This last year and a bit has been a strangely prolific time for the movie making business when it comes to spy movies. An unusual number of high profile projects have made it to the screens, most of which have got some connection to the 1960’s. Either they are based on TV shows from that era (Mission Impossible: Rogue Nation and The Man from UNCLE) or they are parts of movie franchises that take started then (Spectre). They may even take place in those earlier decades (The Man from UNCLE, again, or even Minions, which is not a spy movie of course, but parts of which have that kind of vibe), or they are intentionally trying to capture the feel of movies of movies that do (Kingsman: The Secret Service).
Some of these films were enjoyable, some were not, but none of them would ever be accused of being serious drama. That is, unless Spectre defies all expectations (I haven’t seen it yet).
The recent 60’s-centric spy movie that is serious drama, though? Bridge of Spies.
Now, to be clear, I’m not saying necessarily that Serious Drama is intrinsically a higher art form than fun action thriller. But for me, an engaging drama is perhaps a bit of a rarer thing than fantasy action thriller, and harder to pull off. Bridge of Spies succeeds in this, and so the fact that it doesn’t come across as yet another action spy film makes it stand out in a way that none of those other films do.
I know I’m a bit late to the party here, but the story is based on the true experiences of a lawyer named James B. Donovan, played by Tom Hanks. In the 1960’s, around the time when the Berlin wall was being built, a KGB spy named Rudolf Abel is captured on American soil. The US decides they need to make a good show of putting on a capable legal defense for him, to prove to the world that their justice system is fair and impartial. Donovan is tasked with the unenviable task of defending this presumed traitor, earning him the ire of his neighbors, the general public and to a certain degree, his family. The expectation is that Donovan will put on a good defense, but not too good, as it’s presumed by nearly everyone involved that eventually Abel will have to be executed for his crimes. But Donovan is not the sort to do things by half measures, and once he is in for a penny, he’s in for a pound, and he gives it his all.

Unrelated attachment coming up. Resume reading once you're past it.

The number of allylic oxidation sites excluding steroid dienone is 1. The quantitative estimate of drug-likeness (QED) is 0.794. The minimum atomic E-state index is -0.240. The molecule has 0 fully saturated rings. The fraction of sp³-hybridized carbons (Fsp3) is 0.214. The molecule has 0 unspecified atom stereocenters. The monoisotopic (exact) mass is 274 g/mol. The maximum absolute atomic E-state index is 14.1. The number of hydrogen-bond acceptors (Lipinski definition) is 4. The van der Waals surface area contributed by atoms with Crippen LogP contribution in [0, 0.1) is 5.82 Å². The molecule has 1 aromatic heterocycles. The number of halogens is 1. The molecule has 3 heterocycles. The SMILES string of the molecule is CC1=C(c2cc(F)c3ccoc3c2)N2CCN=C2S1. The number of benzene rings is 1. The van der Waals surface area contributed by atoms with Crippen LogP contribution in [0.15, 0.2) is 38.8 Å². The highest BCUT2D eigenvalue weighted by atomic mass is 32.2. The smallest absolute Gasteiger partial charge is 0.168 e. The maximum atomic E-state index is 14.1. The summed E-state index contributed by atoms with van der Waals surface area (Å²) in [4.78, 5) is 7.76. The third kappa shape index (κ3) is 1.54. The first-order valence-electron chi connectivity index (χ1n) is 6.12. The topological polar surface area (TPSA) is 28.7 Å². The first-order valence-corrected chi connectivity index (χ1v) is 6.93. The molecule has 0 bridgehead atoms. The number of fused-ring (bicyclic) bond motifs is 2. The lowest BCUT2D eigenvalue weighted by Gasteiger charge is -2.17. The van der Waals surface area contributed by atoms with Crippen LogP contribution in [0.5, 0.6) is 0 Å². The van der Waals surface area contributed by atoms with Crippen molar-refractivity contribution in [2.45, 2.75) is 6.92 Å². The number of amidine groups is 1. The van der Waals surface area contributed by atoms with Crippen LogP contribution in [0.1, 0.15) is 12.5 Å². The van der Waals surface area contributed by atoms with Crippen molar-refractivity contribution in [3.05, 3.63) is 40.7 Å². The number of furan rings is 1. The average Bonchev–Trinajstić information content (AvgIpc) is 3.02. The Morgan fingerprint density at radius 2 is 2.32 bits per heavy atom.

In the end, Abel is found guilty, but Donovan manages to successfully argue for something less than the death sentence, under the “insurance” argument: someday, Abel may be a useful bargaining chip if ever a similarly valuable US prisoner of war is captured.
Of course, this is what happens. A US armed serviceman, Francis Gary Powers, is shot down and captured by German and Russian forces. Because Donovan is known in the media, he is contacted by the Germans to begin the delicate process of negotiating this prisoner exchange. But then he discovers something else: there is another prisoner – Frederic Pryor, a young student accused (but innocent) of spying, has been captured. The US government does not consider him a priority: after all, his head isn’t full of classified information, but when Donovan discovers about him, he refuses to seal the deal unless he can have both prisoners. Complicating this is the fact that the two prisoners are technically in the hands of different forces: Powers is with the Russians, while Pryor is with the Germans—technically allies but with different political agendas.
All this leads to some masterful suspense as James Donovan must contend with Russians, Germans, and his own American superiors to do what he thinks is right.
Bridge of Spies is a strong piece of work that earns its tension with honest-to-goodness drama and a near-complete lack of silly contrivances. The characters are treated honestly and with dignity. Director Steven Spielberg’s hand behind the camera is restrained and even, allowing the relationships and the events themselves to drive the story forward. The performances by the cast are strong, without any show-boating. Especially impressive is Mark Rylance, who plays German Spy Rudolf Abel. His relationship with Donovan is a highlight of the movie, and it’s interesting to see them come to realize that though they are in different nationalistic camps, they actually share many core values.
But of course, the star of the show is Tom Hanks himself, who makes James Donovan into someone we can relate to and understand, while still revealing him as a masterful negotiator. It reminds me a bit of another Hanks film that I like, Apollo 13. It’s a very different movie, of course, but in both Tom Hanks presents himself as a secure lead who recognizes that his own work is stronger if everyone else has the opportunity to shine as well.
I also appreciate the “message” of the film, which is delivered without any great sentimentality and simply on the basis of the events that are taking place themselves. And that is simply that every life is important. When Donovan learns about Frederic Pryor, he simply refuses to give up on the idea of bringing him home as well, even though he is of no strategic importance to any government. Watching him eventually pull this off is highly satisfactory—quiet but excellent filmmaking.
So yeah, I recommend Bridge of Spies pretty highly. It’s a solid production for which all the pieces hold together well and are carried with the artistry of some undeniably talented people in front of and behind the camera.